Higher salaries commanded within Russian developers
Paradoxically, when things are less predictable, this can make work more stimulating on a daily basis. As a result of this added risk, however, candidates used to working for foreign companies do sometimes say that they would only be ready to work for a Russian business for a salary 30-50% higher. This is not necessarily unrealistic either, as Russian developers tend towards paying higher salaries than their international counterparts.

Secondly, and one of the key reasons behind the different approaches to strategizing, there are evident differences in management styles. In short, this boils down primarily to the idea that whilst some Russian companies can be very autocratic, underlying their faster but less predictable approach to decision making, Western companies are perceived to be more cautious and steady but meaning potentially less dynamic, slower in making decisions and more process driven.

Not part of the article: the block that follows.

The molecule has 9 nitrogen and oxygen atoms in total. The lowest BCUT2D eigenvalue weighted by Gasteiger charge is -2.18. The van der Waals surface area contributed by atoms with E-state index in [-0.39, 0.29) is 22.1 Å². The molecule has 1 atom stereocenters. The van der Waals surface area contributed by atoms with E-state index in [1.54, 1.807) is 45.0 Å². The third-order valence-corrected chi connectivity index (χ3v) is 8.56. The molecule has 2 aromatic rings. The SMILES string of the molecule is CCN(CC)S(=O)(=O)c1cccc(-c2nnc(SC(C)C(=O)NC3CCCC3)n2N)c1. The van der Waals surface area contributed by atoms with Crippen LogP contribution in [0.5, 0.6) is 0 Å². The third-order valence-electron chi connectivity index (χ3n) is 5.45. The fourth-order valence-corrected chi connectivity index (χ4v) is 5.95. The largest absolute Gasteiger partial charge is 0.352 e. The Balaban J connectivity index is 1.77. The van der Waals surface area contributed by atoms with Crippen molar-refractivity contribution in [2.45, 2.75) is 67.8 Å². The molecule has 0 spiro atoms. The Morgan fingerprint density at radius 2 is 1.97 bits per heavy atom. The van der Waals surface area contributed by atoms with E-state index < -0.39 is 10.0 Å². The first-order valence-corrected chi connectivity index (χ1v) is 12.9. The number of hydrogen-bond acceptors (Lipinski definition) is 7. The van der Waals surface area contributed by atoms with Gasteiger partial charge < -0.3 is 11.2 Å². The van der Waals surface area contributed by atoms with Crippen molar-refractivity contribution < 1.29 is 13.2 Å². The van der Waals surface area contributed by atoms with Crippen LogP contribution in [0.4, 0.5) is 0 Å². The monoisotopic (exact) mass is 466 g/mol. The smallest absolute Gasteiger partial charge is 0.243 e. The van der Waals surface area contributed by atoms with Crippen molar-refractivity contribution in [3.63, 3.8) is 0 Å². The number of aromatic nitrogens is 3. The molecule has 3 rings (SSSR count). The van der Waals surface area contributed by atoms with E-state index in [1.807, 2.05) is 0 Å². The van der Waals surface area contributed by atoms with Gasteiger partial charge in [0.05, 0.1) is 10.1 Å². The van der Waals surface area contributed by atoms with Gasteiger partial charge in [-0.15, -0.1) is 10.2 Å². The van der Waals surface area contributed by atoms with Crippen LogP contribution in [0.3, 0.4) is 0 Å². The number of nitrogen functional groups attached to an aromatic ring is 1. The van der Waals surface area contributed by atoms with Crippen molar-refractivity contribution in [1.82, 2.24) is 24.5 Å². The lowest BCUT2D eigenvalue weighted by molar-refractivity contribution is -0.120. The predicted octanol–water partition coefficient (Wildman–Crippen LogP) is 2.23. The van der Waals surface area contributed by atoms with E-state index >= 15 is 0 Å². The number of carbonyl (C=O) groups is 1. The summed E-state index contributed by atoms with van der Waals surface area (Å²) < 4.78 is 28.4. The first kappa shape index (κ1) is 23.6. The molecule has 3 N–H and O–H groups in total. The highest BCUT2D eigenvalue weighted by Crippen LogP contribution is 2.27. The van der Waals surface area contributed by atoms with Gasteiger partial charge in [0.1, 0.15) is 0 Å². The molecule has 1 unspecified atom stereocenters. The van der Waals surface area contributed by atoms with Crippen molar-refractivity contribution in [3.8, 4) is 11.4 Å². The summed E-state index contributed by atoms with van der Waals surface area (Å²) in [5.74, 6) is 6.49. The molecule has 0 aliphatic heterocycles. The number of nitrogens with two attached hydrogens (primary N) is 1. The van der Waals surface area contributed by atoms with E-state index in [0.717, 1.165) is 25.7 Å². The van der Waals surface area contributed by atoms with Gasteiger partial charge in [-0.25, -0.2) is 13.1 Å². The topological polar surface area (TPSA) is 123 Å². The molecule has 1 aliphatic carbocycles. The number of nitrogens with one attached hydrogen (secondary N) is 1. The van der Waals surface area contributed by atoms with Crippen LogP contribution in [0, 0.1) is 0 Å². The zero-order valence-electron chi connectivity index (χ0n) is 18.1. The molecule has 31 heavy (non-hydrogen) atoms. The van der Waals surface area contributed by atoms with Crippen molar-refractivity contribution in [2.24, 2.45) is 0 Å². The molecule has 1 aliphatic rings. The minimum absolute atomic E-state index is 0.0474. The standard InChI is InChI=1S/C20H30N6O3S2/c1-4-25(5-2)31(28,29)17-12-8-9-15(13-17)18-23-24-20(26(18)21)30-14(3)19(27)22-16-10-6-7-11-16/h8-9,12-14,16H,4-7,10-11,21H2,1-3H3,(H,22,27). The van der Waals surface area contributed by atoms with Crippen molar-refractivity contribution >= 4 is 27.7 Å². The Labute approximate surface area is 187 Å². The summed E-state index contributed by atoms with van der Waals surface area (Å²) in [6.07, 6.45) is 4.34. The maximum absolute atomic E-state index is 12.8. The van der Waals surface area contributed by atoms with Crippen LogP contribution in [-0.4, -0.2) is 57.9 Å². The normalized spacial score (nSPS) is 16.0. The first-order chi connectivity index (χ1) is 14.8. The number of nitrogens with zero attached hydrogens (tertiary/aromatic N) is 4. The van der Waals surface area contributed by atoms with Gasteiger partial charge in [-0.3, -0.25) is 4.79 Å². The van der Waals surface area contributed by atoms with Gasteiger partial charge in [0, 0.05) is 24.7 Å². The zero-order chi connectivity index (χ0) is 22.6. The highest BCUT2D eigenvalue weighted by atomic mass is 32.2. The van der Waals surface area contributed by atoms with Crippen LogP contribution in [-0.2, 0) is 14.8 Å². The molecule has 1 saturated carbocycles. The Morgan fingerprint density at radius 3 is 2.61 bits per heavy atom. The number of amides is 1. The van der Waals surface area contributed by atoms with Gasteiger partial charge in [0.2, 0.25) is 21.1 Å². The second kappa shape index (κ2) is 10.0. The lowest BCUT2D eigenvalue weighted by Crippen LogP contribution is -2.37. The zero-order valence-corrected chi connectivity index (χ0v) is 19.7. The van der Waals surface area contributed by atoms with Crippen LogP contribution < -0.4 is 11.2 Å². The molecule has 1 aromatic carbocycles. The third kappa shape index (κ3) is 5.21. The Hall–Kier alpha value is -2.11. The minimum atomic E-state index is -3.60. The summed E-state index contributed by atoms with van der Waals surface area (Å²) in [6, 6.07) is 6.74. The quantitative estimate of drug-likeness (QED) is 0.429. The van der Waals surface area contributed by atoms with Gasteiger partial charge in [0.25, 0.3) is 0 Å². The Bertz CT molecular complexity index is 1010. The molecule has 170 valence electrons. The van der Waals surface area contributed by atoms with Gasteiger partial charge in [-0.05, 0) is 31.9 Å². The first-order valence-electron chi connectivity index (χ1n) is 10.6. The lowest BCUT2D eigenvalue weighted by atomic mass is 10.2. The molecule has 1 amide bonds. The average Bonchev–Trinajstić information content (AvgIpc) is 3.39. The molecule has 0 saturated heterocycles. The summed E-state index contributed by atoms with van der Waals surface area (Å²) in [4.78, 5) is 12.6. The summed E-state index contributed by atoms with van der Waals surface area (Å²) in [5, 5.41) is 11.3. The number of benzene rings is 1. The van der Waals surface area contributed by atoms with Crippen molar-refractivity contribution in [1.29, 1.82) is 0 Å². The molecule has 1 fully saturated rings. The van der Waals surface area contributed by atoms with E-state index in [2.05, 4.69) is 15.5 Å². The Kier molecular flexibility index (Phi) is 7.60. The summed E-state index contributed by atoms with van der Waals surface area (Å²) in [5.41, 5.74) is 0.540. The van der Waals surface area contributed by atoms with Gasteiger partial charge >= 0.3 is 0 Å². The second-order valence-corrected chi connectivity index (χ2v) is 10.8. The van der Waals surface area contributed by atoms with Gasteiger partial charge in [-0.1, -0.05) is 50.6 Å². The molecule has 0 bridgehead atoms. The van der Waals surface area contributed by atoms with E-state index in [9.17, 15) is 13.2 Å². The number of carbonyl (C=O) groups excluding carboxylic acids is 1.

Trust versus competence?
On the Russian side, especially within single shareholder businesses, this centralised way of working can lead to an “us and them” approach between employees and owners, leading to a lack of trust. One individual we know has said that the entire team she worked in was required to take lie-detector tests on a yearly basis. Relatives of an owner are often brought into the business, reflecting this more personalised management style based on trust and loyalty. Indeed, employees tend be careful when speaking their mind when discussing plans with shareholders, knowing that their personal loyalty can be as important to their career prospects as their professional performance.